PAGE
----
Interpersonal influence within car buyers' social networks: applying five perspectives to plug-in hybrid vehicle drivers
Abstract. Although interpersonal influence is thought to play in important role in proenvironmental consumption behavior, mechanisms of influence are not well understood. Through literature review, we identify five theoretical perspectives on interpersonal influence: contagion, conformity, dissemination, translation, and reflexivity. We apply these perspectives to car buyer perceptions of plug-in hybrid electric vehicles (PHEVs), a technology with attributes that can be perceived as functional, symbolic, private, and societal. The context is a PHEV demonstration project in which 275 interpersonal interactions were elicited from interviews with 40 individuals in 11 different social networks in northern California. Results demonstrate how perspectives shape research findings. Contagion, conformity, and dissemination provide useful concepts regarding perceptions of functional, symbolic and societal PHEV attributes, respectively. However, translation and reflexivity provide language and theoretical depth to describe observed perceptions and motives, while also addressing dynamics in�these perceptions and in consumer values. Utilizing these differing perspectives facilitated observation that participants are more amenable to developing new, prosocieta l interpretations of PHEVs if they: (i) easily form a basic functional understanding of PHEV technology, (ii) are in a transitional state in their lifestyle practices, and (iii) find supportive prosocietal values within their social network. Results demonstrate the importance of integrating complementary research perspectives to better understand consumer valuation of technologies with environmental benefits Keywords: vehicle purchase, social interactions, plug-in hybrid vehicles, diffusion, reflexivity
If you experience problems downloading a file, check if you have the proper application to view it first. In case of further problems read the IDEAS help page. Note that these files are not on the IDEAS site. Please be patient as the files may be large.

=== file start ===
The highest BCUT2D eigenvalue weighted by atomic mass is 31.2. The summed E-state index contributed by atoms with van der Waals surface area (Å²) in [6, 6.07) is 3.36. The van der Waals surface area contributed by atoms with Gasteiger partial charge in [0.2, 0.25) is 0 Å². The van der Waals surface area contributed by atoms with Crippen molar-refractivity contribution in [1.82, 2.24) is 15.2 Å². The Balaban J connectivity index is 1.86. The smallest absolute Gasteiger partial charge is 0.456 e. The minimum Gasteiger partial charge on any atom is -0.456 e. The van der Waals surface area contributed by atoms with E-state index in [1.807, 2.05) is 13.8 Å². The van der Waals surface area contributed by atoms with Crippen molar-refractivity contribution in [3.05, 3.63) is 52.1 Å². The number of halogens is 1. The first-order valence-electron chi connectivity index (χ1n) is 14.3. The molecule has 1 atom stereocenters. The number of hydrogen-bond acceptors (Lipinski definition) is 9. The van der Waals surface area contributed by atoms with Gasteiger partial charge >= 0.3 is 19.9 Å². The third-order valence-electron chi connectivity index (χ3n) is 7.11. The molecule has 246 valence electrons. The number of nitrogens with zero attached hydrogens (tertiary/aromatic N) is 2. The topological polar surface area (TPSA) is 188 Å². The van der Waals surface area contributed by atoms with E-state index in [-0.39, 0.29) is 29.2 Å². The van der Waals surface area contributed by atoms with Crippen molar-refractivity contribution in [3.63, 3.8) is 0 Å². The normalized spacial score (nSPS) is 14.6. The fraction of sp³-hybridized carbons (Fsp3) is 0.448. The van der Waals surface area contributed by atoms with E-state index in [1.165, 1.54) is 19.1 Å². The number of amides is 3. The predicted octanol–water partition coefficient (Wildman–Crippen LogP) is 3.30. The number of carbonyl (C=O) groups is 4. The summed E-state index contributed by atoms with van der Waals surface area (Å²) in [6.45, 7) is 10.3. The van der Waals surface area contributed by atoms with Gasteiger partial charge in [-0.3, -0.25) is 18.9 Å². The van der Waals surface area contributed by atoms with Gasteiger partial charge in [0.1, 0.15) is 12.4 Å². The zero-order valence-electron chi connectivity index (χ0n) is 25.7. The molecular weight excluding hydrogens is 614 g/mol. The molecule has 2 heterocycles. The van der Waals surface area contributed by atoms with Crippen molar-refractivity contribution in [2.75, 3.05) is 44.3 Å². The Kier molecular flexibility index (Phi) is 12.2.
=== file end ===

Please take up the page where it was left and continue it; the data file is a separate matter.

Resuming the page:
As the access to this document is restricted, you may want to look for a different version under "Related research" (further below) or search for a different version of it.
When requesting a correction, please mention this item's handle: RePEc:pio:envira:v:44:y:2012:i:5:p:1047-1065. See general information about how to correct material in RePEc.
For technical questions regarding this item, or to correct its authors, title, abstract, bibliographic or download information, contact: (Neil Hammond)
If you have authored this item and are not yet registered with RePEc, we encourage you to do it here. This allows to link your profile to this item. It also allows you to accept potential citations to this item that we are uncertain about.
If references are entirely missing, you can add them using this form.
If the full references list an item that is present in RePEc, but the system did not link to it, you can help with this form.
If you know of missing items citing this one, you can help us creating those links by adding the relevant references in the same way as above, for each refering item. If you are a registered author of this item, you may also want to check the "citations" tab in your profile, as there may be some citations waiting for confirmation.
Please note that corrections may take a couple of weeks to filter through the various RePEc services.